To create crisp, sharp images for print you need to be aware of these basic figures. So if you think you will be having your photographs enlarged or cropped on a regular basis then a high pixel count will be necessary. However if most of your images will either be printed as small post card sized prints or displayed mostly on computer screens then the pixel size can afford to be smaller. The fantastic news is that pretty much all digital cameras manufactured in the past five years have enough pixels to be used to share quality images over the internet or used for blogs and websites.

July 14, 2009 Posted by | Digital Cameras | , , , , , , , , , , , , , , , , , , , , , , , , , , , , , , , , , , , , , , | Leave a comment

Great Portraits – Photographing People

I have spent my entire professional photographic career, now going on 27 years, employed to photograph people from all walks of life, and I love it. People portraits come in so many variations and that is because every portrait subject is different, which makes taking people pictures so much fun. My time in the media as a photojournalist allowed me to photograph some of the worlds’ most famous people including ; Pope John Paul II, Royalty figures like Princess Diana, Prince Charles and Princess Anne, musicians like Phil Collins and Bob Dylan, many political leaders, as well as fantastic sporting and news events .

Hopefully I can share some photography tips that you will find helpful when you have a camera in your hand and a person in front of you. My main concept regarding people photography is to Keep It Simple! You do not need the latest gadget or the most expensive equipment to take great people portraits, you simply need to use your imagination and really “look”.

Rule 1 – Enjoy Yourself Because Photography Is Great Fun.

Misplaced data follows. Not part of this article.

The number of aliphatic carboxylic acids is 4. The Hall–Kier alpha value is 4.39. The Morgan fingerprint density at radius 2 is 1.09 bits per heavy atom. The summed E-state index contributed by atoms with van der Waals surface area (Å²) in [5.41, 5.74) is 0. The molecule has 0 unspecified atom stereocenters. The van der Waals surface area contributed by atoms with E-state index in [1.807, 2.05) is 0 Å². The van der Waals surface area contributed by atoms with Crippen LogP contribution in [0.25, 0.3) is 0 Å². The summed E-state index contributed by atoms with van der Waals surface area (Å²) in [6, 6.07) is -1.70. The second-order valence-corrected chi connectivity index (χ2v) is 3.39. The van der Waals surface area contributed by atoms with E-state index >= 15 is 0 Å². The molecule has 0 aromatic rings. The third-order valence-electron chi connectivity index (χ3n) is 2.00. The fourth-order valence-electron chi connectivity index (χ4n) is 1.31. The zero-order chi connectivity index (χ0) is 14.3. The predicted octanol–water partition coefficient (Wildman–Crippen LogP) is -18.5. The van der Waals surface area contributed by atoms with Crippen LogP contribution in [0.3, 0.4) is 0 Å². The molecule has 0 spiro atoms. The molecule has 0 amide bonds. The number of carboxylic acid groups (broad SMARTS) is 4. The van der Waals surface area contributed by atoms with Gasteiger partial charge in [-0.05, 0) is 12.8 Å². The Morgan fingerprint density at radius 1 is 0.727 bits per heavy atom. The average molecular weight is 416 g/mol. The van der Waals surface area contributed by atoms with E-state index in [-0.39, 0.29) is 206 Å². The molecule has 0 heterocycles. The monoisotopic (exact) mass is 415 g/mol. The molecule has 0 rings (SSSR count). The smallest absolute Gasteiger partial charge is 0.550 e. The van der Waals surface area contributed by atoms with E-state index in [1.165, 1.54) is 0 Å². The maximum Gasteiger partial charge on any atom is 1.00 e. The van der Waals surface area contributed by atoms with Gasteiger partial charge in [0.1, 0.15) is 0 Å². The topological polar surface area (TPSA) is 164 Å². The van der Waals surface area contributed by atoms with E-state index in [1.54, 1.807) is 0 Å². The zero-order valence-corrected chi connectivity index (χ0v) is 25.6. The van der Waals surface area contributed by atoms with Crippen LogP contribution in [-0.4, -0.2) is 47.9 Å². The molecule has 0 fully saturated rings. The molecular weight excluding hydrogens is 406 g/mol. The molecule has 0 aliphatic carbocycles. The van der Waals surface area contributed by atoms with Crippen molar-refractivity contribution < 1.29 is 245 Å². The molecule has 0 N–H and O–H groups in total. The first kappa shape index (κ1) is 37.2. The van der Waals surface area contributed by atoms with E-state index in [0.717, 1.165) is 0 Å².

Portrait photography like all styles of photography should be fun. This is particularly important though when photographing  other people because if you are relaxed and having fun your subjects will be more inclined to relax and enjoy the experience of being photographed by you. So be yourself and smile a lot and like they say the whole world will smile with you!

Rule 2 – Get In Closer.

If you want to create impact in your people portraits then get in close, you can use a longer lens or simply take a few steps towards your portrait subject to fill your frame with good subject matter and physically crop out the distractions. Faces can tell such a story, they reflect the life lived by the owner, from the pristine faces of babies to the deeply lined leather like skin of someone who has toiled in the elements all their life. So get in a little closer and capture some of those stories. You can see with the portraits below that filling the frame creates a strong photograph.

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Rule 3 – Even Light.

Our eyes are incredible things, they are able to discern minute changes in light and movement but they are also easily distracted. Dappled light like that that spills down from tree tops is a major distraction when photographing people as is light that overly darkens a portion of the face so avoid these situations if you can.

One of my favourite methods when shooting a portrait is to simply use the available light that comes through windows and doorways. Now I don’t mean with the sunlight belting through, but rather when the sunlight is diffused which creates a beautiful and natural looking ambient light source. You can achieve a range of moods using this method by varying the distance from the light source and by the angle at which you and the subject are to the light source. You can also add a fill of light to the darker side of the subject by using large white card or reflector to bounce light back into the subject.

When shooting structured portraits like this it is a great idea to use a tripod. This will mean you avoid camera shake and allows you to concentrate on your composition of the photograph. It also means you can take pictures in low light conditions and use lower ISO speeds to give you the best quality results (remembering that the lower the ISO speed the finer the noise, which in the old film days was called grain. So the finer the noise the better the detail in your image). Obviously this is possible with a subject that is static and not moving about, if you have to increase the ISO speed to freeze movement then do it. The portraits below was shot using window light and the camera on a tripod.